# Mass of Planet Using Radius and Doppler Effect

Linuxkid

## Homework Statement

Imagine you are observing a spacecraft moving in a circular orbit of radius 128,000 km around a distant planet. You happen to be located in the plane of the spacecraft's orbit. You find that the spacecraft's radio signal varies periodically in wavelength between 2.99964 m and 3.00036 m. Assuming that the radio is broadcasting normally, at a constant wavelength, what is the mass of the planet?

## Homework Equations

$$M= \displaystyle{\frac{rv^2}{G}}; \space where \space G= 6.67\times10^{-11} \space m^3 kg^{-1} s^{-2}, \space r \space is \space km, \space and \space v \ is \space km/s$$

## The Attempt at a Solution

Well, as we have a change in wavelength 2.99964 m and 3.00036 m respectively, the original signal should equal 3.00000m. With the formula from my textbook ( "Astronomy" 6th edition by Chaisson and McMillan, page 63), $$\frac{apparent\space \lambda}{true \space \lambda} -1 = speed \space in \space c$$ Then I multiply it by c and convert meters to kilometers and get$$\approx 36 km/s.$$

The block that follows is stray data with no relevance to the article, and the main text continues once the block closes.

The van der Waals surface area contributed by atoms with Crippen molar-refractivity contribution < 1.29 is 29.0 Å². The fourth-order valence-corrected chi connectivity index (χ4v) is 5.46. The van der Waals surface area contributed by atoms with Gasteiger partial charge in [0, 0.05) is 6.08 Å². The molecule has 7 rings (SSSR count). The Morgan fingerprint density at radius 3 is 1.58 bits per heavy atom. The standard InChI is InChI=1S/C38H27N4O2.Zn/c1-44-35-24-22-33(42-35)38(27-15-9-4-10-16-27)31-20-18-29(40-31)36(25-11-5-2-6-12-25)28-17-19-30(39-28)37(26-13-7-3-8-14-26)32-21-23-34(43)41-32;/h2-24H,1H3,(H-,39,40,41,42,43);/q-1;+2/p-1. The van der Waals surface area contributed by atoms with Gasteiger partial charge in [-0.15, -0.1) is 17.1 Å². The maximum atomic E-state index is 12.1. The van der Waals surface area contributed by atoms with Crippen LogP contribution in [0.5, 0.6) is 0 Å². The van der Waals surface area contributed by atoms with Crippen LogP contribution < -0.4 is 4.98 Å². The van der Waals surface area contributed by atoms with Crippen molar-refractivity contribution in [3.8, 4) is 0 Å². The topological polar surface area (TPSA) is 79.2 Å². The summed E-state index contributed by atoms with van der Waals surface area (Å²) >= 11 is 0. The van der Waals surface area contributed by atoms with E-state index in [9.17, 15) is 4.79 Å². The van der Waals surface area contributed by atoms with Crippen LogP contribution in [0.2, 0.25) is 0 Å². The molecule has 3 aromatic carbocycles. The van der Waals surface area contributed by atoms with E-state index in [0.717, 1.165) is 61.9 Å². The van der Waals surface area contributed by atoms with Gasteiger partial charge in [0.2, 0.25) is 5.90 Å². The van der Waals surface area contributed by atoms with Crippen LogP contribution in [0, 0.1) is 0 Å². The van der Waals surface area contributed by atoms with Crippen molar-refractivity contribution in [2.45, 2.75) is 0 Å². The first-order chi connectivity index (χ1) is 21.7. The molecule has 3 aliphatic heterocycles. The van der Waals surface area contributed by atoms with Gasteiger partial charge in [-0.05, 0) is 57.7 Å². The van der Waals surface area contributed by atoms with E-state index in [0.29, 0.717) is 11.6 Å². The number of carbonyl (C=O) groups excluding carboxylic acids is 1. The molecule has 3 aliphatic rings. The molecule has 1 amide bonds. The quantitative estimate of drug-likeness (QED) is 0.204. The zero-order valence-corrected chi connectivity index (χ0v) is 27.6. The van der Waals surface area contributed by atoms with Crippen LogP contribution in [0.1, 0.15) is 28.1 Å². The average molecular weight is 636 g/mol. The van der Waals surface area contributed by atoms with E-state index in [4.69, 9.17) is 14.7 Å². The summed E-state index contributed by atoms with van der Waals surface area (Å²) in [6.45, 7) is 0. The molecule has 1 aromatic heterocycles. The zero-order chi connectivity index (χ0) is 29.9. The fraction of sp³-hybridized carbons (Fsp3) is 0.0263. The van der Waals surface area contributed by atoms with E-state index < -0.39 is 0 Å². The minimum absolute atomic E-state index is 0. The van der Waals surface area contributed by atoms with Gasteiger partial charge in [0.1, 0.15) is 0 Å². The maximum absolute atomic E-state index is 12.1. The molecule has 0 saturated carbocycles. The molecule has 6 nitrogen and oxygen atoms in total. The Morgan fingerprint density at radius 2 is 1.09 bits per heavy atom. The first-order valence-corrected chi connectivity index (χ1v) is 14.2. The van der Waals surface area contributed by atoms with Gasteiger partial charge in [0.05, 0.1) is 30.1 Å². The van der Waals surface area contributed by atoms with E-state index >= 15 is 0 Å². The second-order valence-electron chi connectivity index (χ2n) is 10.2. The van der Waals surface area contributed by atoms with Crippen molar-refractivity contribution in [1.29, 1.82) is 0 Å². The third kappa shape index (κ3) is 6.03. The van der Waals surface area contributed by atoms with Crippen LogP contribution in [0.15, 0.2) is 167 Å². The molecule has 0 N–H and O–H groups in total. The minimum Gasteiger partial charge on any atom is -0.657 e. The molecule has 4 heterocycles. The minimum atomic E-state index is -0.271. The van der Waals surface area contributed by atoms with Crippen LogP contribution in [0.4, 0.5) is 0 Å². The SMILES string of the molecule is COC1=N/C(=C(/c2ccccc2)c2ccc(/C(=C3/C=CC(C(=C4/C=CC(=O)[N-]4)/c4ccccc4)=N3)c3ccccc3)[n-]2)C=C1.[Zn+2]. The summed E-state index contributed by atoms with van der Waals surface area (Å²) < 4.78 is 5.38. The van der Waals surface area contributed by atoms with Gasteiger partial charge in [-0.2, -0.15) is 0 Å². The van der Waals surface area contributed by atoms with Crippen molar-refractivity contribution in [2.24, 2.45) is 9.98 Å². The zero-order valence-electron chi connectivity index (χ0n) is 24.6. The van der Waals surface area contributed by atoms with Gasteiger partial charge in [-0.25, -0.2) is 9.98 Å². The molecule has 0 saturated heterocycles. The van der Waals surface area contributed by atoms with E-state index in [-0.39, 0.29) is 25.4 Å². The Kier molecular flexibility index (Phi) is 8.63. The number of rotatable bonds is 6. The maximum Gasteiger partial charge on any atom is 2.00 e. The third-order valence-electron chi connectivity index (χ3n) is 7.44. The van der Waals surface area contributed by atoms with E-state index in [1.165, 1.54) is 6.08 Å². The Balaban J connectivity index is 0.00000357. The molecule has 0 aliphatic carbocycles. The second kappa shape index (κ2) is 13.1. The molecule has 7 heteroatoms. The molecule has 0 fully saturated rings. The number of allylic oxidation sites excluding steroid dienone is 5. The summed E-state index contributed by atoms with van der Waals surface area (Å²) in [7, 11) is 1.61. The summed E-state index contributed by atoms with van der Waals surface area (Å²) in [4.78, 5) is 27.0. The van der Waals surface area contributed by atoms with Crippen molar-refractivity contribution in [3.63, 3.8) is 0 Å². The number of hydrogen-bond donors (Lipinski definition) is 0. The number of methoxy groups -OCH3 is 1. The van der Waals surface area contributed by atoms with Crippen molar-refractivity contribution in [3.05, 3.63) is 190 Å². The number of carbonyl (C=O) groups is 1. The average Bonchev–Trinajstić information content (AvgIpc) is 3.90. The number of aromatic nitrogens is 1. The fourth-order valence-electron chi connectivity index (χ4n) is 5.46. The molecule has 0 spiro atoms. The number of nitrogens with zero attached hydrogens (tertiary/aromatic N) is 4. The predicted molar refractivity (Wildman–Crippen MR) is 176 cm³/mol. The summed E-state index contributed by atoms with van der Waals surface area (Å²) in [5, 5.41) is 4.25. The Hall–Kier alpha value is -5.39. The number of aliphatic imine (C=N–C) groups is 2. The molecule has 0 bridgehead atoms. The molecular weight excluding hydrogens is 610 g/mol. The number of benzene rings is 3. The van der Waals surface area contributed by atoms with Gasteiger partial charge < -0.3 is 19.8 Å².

I input r and G as $$G= 6.67\times10^{-11} \space m^3 kg^{-1} s^{-2}, \space r= 128, 000 km.$$

So: $$M= \displaystyle{\frac{(128000km)*(36 km/s)^2}{6.67\times 10^{-11}\space m^3 kg^{-1} s^{-2}}} = 2.48\times10^{18} kg.$$

When I input this answer into the website in which we do our homework by, it gives me a lousy red X. I'm sure I messed up, because I was expecting a planet approximately in the 10^20-28 kg range.

Regardless, I've been stuck on this for a bit. Help is much appreciated.

Sincerely,

Nikos

## Answers and Replies

Check your units, I think you are not converting km to m.

Homework Helper
possibly you are using different values for your constants, or you have rounded off differently?
ah - your value for G has length in meters.

Linuxkid
Hey there,

Aha! I missed that my constant was in meters.

Honest mistake. Thanks a lot.